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Feature | How Music Affects your Customers

The Music we listen to affects us in lots of different ways. Music is complex, and there are so many factors involved with the act of listening it can become overwhelming to work out what impact the music you play in your business is having.

Open Ear have studied music psychology to degree level and continue to explore the science behind the affect of music. We started by timing how long it would take to complete a simple maze with different types of music playing. The results were significant: faster and more repetitive music reduced the time to complete the maze, slower and more random music slowed completion time down. Tellingly, the slowest time of all was the control - no music! This was assumed due to subjects being more self-conscious and distractable when no music was playing (take note quiet work spaces!).

Music works in different ways - it infiltrates our subsconscious and conscious brains, affecting our behaviour, mood and health. We listen both actively and passively, triggering memories, connecting socially and culturally and changing our mood within an instant.

Crucially for businesses, music will affect your bottom line.

It has been proven that businesses with on-brand music generate more sales.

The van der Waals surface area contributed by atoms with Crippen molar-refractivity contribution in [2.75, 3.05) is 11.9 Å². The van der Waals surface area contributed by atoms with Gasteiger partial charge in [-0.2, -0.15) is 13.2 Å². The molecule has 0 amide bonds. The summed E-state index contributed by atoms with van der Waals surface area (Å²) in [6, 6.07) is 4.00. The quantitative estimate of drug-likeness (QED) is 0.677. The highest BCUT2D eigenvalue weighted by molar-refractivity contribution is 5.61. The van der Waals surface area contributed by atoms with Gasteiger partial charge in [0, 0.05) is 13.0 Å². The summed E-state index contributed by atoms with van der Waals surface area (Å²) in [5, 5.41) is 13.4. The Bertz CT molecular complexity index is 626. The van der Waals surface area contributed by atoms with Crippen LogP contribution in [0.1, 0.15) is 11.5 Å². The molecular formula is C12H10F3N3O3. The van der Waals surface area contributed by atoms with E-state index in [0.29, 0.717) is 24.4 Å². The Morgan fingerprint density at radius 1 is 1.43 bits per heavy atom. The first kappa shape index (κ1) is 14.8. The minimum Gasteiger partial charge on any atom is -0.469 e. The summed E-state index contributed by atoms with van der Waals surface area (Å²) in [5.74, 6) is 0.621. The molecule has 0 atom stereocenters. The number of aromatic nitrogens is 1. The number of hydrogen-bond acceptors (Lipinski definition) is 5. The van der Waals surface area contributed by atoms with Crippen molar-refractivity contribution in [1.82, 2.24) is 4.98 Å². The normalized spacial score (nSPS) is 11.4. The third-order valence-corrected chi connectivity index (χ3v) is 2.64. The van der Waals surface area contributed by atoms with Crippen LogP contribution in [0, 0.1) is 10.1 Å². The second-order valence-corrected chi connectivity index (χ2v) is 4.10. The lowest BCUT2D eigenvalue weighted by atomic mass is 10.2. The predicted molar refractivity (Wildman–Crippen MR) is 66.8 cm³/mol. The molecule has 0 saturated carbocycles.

9.1% increase in sales when playing on-brand music compared with non-brand fit music 10% increase in sales of higher value menu items - drinks, deserts, sides 10% increase in sale of unhealthier menu items when music played at louder volume Source: Livit Design/HUI Research 2019

Oakman Inns

“ We tested brand-fit versus non brand-fit (generic pop music) in our  restaurant/bar environments. With brand-fit, we increase our revenue through restaurant sales - the music helped keep diners longer and lead them to purchase more expensive items on the menu / wine / desserts etc.

With non-brand fit music, the bar area was visually busier but drinkers were driven to purchase cheaper lagers and beers, so yield was much lower overall. The non-brand fit music drove diners away quicker too, so income was less. “

Alex Ford, Operations Director, Oakman Inns (Open Ear client for over 8 years)

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